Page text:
The Korea Teacher’s Credit Union, a fund that managed over $40 billion in assets, is mulling investing in bitcoin next year, according to a report published by The Korea Economic Daily, which adds the union won’t buy BTC directly, but will instead use investment products such as bitcoin exchange-traded funds.

The report, first reported on by The Block, details that the plan is for the union to start investing in bitcoin when the first Korea-based company launches a bitcoin ETF in the first half of next year. The size and other details of the investment are yet to be determined.

An official representing the Korean Teachers’ Credit Union was quoted saying:

As there are some well-made cryptocurrency-linked ETF products by asset managers such as Korea’s Mirae Asset Global Investments, we plan to invest in the ETF products after consultation with domestic asset managers.

The pension fund, according to the report, currently invests around 40% of its assets in “alternative assets,” 10% in domestic stocks and 9% in global stocks. It’s set to use the allocation meant for global stocks to invest in bitcoin ETFs.

The report adds that the California Public Employees’ Retirement System (CalPERS) in the U.S. now holds around 113,000 shares of crypto miner Riot Blockchain worth around $3 million, while the Fairfax County Police Retirement System has committed to investing $11 million, or 0.8% of its assets, to crypto-related assets.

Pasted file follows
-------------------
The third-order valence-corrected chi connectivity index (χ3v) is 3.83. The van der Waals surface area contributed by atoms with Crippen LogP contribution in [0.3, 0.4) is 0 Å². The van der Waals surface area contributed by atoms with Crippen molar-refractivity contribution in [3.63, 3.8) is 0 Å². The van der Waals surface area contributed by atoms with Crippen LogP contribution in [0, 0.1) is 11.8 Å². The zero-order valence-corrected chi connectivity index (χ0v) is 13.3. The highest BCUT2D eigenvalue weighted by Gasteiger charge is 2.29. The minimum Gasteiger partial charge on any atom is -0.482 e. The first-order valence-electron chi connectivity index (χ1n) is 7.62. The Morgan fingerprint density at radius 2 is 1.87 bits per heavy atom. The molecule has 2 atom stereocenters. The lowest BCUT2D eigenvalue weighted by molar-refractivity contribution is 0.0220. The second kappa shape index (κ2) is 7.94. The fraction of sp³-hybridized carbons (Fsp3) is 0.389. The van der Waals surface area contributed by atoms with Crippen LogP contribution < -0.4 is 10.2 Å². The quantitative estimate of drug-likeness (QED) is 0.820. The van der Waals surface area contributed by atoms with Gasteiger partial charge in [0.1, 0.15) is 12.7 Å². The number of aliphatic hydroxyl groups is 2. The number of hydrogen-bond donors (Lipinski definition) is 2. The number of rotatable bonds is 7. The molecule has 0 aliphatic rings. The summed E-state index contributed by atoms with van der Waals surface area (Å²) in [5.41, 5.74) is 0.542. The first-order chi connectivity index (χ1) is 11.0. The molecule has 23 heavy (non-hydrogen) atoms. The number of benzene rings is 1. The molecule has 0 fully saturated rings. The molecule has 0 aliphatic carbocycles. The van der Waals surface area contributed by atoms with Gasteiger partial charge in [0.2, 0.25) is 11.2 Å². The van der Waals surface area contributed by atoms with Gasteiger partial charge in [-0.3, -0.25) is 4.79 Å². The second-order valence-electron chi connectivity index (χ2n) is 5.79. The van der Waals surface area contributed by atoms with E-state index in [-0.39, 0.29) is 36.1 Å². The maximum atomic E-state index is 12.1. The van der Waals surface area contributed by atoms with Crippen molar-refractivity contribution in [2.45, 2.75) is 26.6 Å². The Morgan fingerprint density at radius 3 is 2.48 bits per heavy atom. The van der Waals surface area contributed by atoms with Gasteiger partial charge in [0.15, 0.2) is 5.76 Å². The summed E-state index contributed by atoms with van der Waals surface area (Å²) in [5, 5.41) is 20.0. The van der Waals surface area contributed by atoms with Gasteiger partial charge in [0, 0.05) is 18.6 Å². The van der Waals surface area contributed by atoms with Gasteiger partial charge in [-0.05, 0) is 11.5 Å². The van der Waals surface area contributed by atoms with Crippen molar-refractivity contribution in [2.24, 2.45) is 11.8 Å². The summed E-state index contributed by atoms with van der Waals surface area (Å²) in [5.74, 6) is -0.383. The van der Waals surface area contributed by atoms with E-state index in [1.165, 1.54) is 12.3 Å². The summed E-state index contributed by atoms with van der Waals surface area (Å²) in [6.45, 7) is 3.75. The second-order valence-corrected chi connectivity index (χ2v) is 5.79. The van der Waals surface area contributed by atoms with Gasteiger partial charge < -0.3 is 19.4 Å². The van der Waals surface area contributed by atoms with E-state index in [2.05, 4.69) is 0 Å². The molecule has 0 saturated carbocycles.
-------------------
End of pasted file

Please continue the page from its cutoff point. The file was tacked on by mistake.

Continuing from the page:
As CryptoGlobe reported, the Houston Firefighters’ Relief and Retirement Fund, which has around $5.5 billion of assets under management, has invested $25 million into both bitcoin (BTC) and Ethereum’s ether (ETH).

The pension fund’s move comes after the price of bitcoin hit a new all-time high above the $67,000 mark, seemingly over the listing of the first bitcoin futures exchange-traded fund (ETF), which started trading on the New York Stock Exchange earlier this week.

The Houston fund reportedly handles the retirement benefits for more than 6,600 active and retired firefighters and family beneficiaries. Active firefighters contribute 9% of their salary to the fund, and the city of Houston contributes at least twice that amount.

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